HSBC is notorious for hit its own members with forex fees on ATM transactions, and their coverage isn't all that stellar, so I'd steer clear of them (or at least not make them a primary option).

I would advise anyone with in the OP's situation to open a Schwab checking account, or an account at any bank that reimburses all ATM fees.

Second, get a BofA checking account, which allows fee free withdrawals at all Construction Bank ATMs (in China and HK). Since Construction Bank is the largest in China, this move alone will get you pretty far.

Then, since you already have Construction Bank covered, open an account at Communications Bank, the third largest. The reason I skipped over Bank of China is that those guys hit you up with fees for ATM withdrawals outside of your home city, which isn't very cool.

I really like Schwab because the checking account can be tied to your credit card (hope you are lucky enough to have one) and your brokerage account, which means you can earn nice interest (by holding securities) most of the time, and free up cash as you need it during your China trips (by selling securities). I try to use my Schwab CC whenever possible as a primary strategy because I like the 2% cash back, but beware of dynamic currency conversion.
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Old Jun 27, 10, 1:54 am
  #6  
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Originally Posted by RichardInSF View Post
I wonder if by now it would be allowed to open up a RMB account as HSBC in Hong Kong and use it in China. Last time I checked, you had to be a HK resident to do this, but it sure would be a lot more convenient, especially if your trips were mostly to Shanghai.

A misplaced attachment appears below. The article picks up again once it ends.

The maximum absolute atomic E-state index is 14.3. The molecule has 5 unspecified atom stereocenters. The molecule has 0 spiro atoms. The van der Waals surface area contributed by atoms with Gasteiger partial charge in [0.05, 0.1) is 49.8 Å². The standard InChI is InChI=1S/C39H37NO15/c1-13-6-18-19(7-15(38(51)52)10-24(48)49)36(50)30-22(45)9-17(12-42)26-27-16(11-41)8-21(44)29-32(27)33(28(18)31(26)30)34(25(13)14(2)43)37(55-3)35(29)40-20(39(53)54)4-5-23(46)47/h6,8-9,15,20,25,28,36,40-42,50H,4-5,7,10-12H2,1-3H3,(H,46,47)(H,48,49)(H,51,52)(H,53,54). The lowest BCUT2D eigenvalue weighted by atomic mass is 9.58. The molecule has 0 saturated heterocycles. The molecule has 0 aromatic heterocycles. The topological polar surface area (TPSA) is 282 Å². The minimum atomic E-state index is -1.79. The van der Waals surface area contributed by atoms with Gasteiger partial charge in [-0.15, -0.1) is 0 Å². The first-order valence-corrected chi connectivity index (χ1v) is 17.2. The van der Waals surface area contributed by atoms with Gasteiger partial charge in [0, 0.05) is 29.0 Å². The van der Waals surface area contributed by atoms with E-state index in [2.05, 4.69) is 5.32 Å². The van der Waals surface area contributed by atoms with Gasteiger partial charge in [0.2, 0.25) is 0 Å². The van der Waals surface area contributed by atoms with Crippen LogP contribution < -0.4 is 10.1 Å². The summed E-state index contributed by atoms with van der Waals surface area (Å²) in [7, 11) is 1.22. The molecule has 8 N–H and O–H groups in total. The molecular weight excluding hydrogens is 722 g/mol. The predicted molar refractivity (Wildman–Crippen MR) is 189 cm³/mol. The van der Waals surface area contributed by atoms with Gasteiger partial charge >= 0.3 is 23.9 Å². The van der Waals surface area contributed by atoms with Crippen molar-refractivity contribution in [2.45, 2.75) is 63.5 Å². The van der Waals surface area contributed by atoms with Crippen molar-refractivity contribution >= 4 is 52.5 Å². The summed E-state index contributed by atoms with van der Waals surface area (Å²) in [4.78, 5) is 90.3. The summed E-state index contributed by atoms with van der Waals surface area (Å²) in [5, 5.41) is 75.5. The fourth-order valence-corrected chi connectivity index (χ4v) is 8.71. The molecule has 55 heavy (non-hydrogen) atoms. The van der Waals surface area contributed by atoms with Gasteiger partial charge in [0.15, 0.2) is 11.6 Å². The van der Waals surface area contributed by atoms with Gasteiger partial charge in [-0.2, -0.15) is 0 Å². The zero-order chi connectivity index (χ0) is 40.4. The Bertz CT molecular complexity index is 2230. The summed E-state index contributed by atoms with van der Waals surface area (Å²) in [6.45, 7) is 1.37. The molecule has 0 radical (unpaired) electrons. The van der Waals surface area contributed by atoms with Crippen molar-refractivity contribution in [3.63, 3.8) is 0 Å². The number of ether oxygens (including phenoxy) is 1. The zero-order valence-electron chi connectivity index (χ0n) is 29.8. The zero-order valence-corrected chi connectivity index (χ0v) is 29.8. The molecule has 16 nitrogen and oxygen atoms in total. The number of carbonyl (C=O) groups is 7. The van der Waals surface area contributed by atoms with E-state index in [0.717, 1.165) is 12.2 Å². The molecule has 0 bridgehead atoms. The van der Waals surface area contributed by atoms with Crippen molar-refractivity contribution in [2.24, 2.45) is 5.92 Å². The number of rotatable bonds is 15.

I asked about this when I was in HKG last October--still not possible to open an RMB account without a HK ID or residency permit. This was at HSBC Hong Kong, but I think rules are similar at most of the major banks in HKG. It's more a PRC-govt currency control thing driving the regulations rather than the banks themselves.

I would not advocate the periodic traveller to open an HSBC account as the primary local account in the PRC, as it is classified as "foreign" and regulations and retail products offered are different. And their ATM coverage is limited to major cities in the PRC only, and in sporadic locations. Also, many of their account types do not permit ATM access. If the OP is going to be in the PRC frequently and for periods of time exceeding 2-3 weeks at a time, he ought to just open an account directly with one of the Chinese banks, and then have both options of depositing cash directly or wiring funds in (another currency then exchange to RMB). Note to OP: if you ever want to close a PRC account, you usually have to go in person to the place where the account was set up. Some people get around this by not officially closing an account, just withdrawing everything but a tiny amount and leaving.

(PS to Moondog--I use my HSBC USA account to withdraw cash from at ATM's here in China, with no fee and no sandbagging on the official exchange rate, but it is a Premier account which frees one up from a lot of the pesky fees. Also good for fee-free international in-out wires to my other linked HSBC accounts. But for local payments like utility bills, debits, additional ATM, etc, it's definitely the local Merchant's Bank RMB account.)
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Old Jun 27, 10, 12:32 pm